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1 A New Industrial Age The Expansion of Industry At the end of the 19 th century, natural resources, creative ideas, and growing markets fueled an industrial.

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Presentation on theme: "1 A New Industrial Age The Expansion of Industry At the end of the 19 th century, natural resources, creative ideas, and growing markets fueled an industrial."— Presentation transcript:

1 1 A New Industrial Age The Expansion of Industry At the end of the 19 th century, natural resources, creative ideas, and growing markets fueled an industrial boom.

2 Section 1 Goals and Objectives Upon completion, students should be able to: 1.Explain how the abundance of natural resources, new recovery and refining methods and new used led to extensive industrialization. 2.Identify new inventions at the end of the 19 th century as well as their impact on American life. 2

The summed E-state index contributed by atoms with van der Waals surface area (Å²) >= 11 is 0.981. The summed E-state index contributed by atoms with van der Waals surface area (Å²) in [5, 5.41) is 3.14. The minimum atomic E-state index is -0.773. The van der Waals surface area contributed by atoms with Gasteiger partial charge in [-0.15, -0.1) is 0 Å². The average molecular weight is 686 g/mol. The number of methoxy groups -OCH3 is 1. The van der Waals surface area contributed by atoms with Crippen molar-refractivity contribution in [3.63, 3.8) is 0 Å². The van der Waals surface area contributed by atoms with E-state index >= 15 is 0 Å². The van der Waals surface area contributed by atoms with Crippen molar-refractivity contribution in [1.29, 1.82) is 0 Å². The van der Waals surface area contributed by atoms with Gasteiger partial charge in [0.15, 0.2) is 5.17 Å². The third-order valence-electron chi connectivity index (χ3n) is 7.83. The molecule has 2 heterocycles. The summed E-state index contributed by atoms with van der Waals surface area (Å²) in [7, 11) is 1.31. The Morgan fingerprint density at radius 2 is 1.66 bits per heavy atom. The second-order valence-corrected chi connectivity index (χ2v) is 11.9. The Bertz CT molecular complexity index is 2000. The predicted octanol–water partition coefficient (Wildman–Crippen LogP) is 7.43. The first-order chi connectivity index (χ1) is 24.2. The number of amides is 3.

3 3 INDUSTRIALIZATION  The aggregate (sum) of manufacturing or technically productive enterprise in a particular field.

4 4 Entrepreneur  A person who organizes, operates, and assumes the risk of a business adventure.

5 5 Industrialization Factors Unskilled and semi-skilled labor in abundance New, talented entrepreneurs Oil, Steel, Coal Inventions –New technology that allows mass production Railroads Changes in business strategy –Vertical Integration & Horizontal Consolidation –Social Darwinism

6 6 Edwin L. Drake > In 1859, he successfully used a steam engine to drill for oil from beneath the earth’s surface.

7 7 The Bessemer Process  Henry Bessemer was a British manufacturer  This technique injected air into molten iron to remove the carbon and other impurities. Circa (approximately) 1850

8 8 Thomas Edison  1876, Inventor who pioneered the first research laboratory in New Jersey. He perfected the first incandescent (giving off visible light as a result of being heated) and later invented the entire system of producing and distributing electricity.